Rosey's sad loss

When my phone rings and I see my friend Rosey’s name on the screen, I know to hold the devise a couple of inches away from my ear to lessen the pain of her shrieking greeting! But yesterday it was different. I heard nothing. At first I assumed she’d pressed a wrong button and cancelled the call; she’s still not completely got the hang of her fancy new ‘Blackcurrant’ as she calls it. I pressed it to my ear and I could hear seagulls squawking in the background so it seemed I was connected. I then heard a sniffing sound and I realised something was wrong. “Rosey” I said “What’s the matter?” Silence.

"Where are you?” I asked. “At the beach” she whispered “At Grandma’s beach hut”. I told her to stay there and wait for me.

When I got there I found the door to the hut open, but there was no sign of Rosey. The tide was out, and the broad expanse of sand was alight with an orange glow from the setting sun which was dropping down behind the cliff at Beachy Head. In the distance I could just make out the silhouette of Rosey, sitting at the end of a wooden breakwater, staring out to sea. I made my way over to her, and as I approached she turned to look at me, her face expressionless, her eyes red and swollen. She said nothing; she climbed down and started walking slowly in my direction. Then suddenly she rushed at me, flung her arms around me and started sobbing uncontrollably, her face buried in my shoulder. I decided to say nothing, ask nothing. After what seemed like ages, she loosened her grip, straightened herself up and wiped away her tears with her sleeve.  An angry expression spread across her face. “How could she do this to me?” Rosey spluttered. “Why did she go without saying goodbye? She could have warned me yesterday”. It was then I realised that Rosey’s precious Grandma had suddenly and unexpectedly passed away.

Rosey had always been very close to her Grandma. Since a child, they'd always met at the beach hut when Rosey wanted a chat. There, she could talk to her about the things she couldn’t bring herself to discuss with her parents. She was her agony aunt, her confidante and her so-called ‘special adviser’. We all knew Masie. She was ninety one last birthday but you’d never have known it. She came to the Bicycle Arms now and again for a drink with our group of friends. No sherry for Masie; a pint of Guinness was her tipple! She used to arrive on her electric mobility scooter having driven it at breakneck speed swerving between startled pedestrians on the pavements. She got barred from using it Marks and Spencers a few weeks back after she got it hooked onto a rail of skirts and proceeded to tow it out of the shop and through the shopping mall. She had a wicked sense of humour and loved to embarrass Rosey by telling us little stories about her. Like the time Rosey said that she was looking forward to growing up so she could say goodbye to childhood and hello to adultery. Apparently Grandma accidentally farted once and Rosey said "Grandma your poo’s talking". And then there was the time she took four year old Rosey to a kitchen and bathroom showroom. Rosey disappeared and when she found her she was perched on display toilet having a pee!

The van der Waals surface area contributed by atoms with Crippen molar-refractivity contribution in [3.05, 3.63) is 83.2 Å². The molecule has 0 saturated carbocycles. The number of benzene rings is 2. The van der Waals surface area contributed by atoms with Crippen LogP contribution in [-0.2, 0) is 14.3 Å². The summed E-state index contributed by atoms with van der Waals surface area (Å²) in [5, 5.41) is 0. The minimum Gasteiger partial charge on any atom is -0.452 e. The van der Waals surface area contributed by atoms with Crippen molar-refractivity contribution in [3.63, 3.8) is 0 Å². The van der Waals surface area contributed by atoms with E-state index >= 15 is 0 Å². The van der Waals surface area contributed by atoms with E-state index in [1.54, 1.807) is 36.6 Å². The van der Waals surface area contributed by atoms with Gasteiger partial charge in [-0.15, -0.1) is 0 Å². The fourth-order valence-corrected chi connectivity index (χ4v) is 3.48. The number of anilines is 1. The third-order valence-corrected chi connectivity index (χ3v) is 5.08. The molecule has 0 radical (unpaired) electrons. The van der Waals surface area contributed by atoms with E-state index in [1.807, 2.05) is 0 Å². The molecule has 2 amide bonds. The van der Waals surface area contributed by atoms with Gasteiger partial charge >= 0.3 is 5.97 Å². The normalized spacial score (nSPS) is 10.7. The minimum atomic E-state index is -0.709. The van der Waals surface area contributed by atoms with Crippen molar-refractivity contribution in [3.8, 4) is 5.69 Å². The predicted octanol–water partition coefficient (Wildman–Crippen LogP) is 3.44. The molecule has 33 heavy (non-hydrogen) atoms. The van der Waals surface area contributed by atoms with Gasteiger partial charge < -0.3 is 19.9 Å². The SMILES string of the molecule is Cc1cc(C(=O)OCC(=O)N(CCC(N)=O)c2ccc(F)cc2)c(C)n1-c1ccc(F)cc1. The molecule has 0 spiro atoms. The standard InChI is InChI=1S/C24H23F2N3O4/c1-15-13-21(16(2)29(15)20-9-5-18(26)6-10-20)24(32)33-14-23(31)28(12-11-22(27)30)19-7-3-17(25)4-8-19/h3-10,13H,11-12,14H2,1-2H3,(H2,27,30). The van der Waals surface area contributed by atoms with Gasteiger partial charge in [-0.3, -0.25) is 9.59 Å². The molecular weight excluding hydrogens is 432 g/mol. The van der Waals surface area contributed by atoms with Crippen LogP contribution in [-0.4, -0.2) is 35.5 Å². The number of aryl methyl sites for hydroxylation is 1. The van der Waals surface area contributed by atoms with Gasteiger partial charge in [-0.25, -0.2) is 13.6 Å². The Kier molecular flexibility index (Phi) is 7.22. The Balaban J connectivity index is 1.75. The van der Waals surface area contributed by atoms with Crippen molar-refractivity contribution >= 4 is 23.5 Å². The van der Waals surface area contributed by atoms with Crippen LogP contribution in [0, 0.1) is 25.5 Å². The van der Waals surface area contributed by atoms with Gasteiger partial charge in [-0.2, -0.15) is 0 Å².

Last time we saw Masie, just a few days ago, she told us of the time Rosey asked her if a cemetery was a place where dead people lived.

As we stood watching the ripples swirling around our feet, we listened to the silence; it seemed to say so much. I knew that when Rosey wanted to talk, she would. In the meantime I decided to leave her to her thoughts. After a while we began to stroll  back towards the beach hut.  When we got there she gathered up some small pebbles and arranged them on the table in the shape of a smiley face, then topped it with a few strands of seaweed for hair. She went over to the cupboard and got out two glasses and Grandma’s not-so-secret bottle of brandy. She poured a little into each, then stood them beside the pebbled  face. From her bag she pulled out photo of her late long-gone Grandpa, and placed it between the glasses. For several minutes she stood, and stared and quietly sobbed.

We left the hut; Rosey turned the key in the lock, kissed two of her fingers and pressed them against the door. She looked me straight in the eyes, sniffed very loudly and smiled. “Hey” she said, “We are off to the races tomorrow; Grandma would hate me to miss it. Only yesterday she gave me five pounds to put on a horse called.......” She suddenly stopped, her face dropped and she studied the shingle under her feet. “Fond Farewell it was” she murmured. “Yes, its name is Fond Farewell. It’s as if she knew”. Then she looked at me and frowned. “She once asked me if I knew what horse sense was. She said it was the thing horses had which stopped them betting on people”.